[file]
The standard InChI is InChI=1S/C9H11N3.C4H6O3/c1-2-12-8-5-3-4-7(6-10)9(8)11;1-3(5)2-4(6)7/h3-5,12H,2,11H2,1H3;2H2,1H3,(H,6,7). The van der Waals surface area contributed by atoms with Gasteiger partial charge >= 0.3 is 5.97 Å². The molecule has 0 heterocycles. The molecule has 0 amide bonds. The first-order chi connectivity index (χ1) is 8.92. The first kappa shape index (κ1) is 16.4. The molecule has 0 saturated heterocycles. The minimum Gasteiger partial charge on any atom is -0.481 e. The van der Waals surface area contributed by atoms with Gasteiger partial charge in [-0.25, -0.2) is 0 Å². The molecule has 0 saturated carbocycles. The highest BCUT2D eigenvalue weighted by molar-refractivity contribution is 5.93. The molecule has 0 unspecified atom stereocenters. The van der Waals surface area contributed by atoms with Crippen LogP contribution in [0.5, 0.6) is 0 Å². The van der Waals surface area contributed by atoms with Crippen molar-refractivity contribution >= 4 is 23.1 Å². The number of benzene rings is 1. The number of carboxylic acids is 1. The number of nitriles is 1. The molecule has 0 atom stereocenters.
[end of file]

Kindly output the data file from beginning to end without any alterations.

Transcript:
The standard InChI is InChI=1S/C9H11N3.C4H6O3/c1-2-12-8-5-3-4-7(6-10)9(8)11;1-3(5)2-4(6)7/h3-5,12H,2,11H2,1H3;2H2,1H3,(H,6,7). The van der Waals surface area contributed by atoms with Gasteiger partial charge >= 0.3 is 5.97 Å². The molecule has 0 heterocycles. The molecule has 0 amide bonds. The first-order chi connectivity index (χ1) is 8.92. The first kappa shape index (κ1) is 16.4. The molecule has 0 saturated heterocycles. The minimum Gasteiger partial charge on any atom is -0.481 e. The van der Waals surface area contributed by atoms with Gasteiger partial charge in [-0.25, -0.2) is 0 Å². The molecule has 0 saturated carbocycles. The highest BCUT2D eigenvalue weighted by molar-refractivity contribution is 5.93. The molecule has 0 unspecified atom stereocenters. The van der Waals surface area contributed by atoms with Crippen LogP contribution in [0.5, 0.6) is 0 Å². The van der Waals surface area contributed by atoms with Crippen molar-refractivity contribution >= 4 is 23.1 Å². The number of benzene rings is 1. The number of carboxylic acids is 1. The number of nitriles is 1. The molecule has 0 atom stereocenters.